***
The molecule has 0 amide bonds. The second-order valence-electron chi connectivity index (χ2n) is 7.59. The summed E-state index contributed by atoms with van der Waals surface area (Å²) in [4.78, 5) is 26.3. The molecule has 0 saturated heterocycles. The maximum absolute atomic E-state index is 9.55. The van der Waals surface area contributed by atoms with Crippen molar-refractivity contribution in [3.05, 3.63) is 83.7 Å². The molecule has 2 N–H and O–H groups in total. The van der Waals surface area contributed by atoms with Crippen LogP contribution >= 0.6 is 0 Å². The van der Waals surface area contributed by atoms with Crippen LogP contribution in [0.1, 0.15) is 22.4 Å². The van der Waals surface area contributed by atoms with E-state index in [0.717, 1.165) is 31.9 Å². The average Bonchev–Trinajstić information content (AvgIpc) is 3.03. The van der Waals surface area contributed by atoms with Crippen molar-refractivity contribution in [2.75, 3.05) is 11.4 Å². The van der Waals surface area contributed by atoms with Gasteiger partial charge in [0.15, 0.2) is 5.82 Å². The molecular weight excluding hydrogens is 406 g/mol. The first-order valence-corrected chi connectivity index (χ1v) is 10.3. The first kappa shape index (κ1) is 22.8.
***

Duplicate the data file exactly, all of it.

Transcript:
The molecule has 0 amide bonds. The second-order valence-electron chi connectivity index (χ2n) is 7.59. The summed E-state index contributed by atoms with van der Waals surface area (Å²) in [4.78, 5) is 26.3. The molecule has 0 saturated heterocycles. The maximum absolute atomic E-state index is 9.55. The van der Waals surface area contributed by atoms with Crippen molar-refractivity contribution in [3.05, 3.63) is 83.7 Å². The molecule has 2 N–H and O–H groups in total. The van der Waals surface area contributed by atoms with Crippen LogP contribution >= 0.6 is 0 Å². The van der Waals surface area contributed by atoms with Crippen LogP contribution in [0.1, 0.15) is 22.4 Å². The van der Waals surface area contributed by atoms with E-state index in [0.717, 1.165) is 31.9 Å². The average Bonchev–Trinajstić information content (AvgIpc) is 3.03. The van der Waals surface area contributed by atoms with Crippen molar-refractivity contribution in [2.75, 3.05) is 11.4 Å². The van der Waals surface area contributed by atoms with Gasteiger partial charge in [0.15, 0.2) is 5.82 Å². The molecular weight excluding hydrogens is 406 g/mol. The first-order valence-corrected chi connectivity index (χ1v) is 10.3. The first kappa shape index (κ1) is 22.8.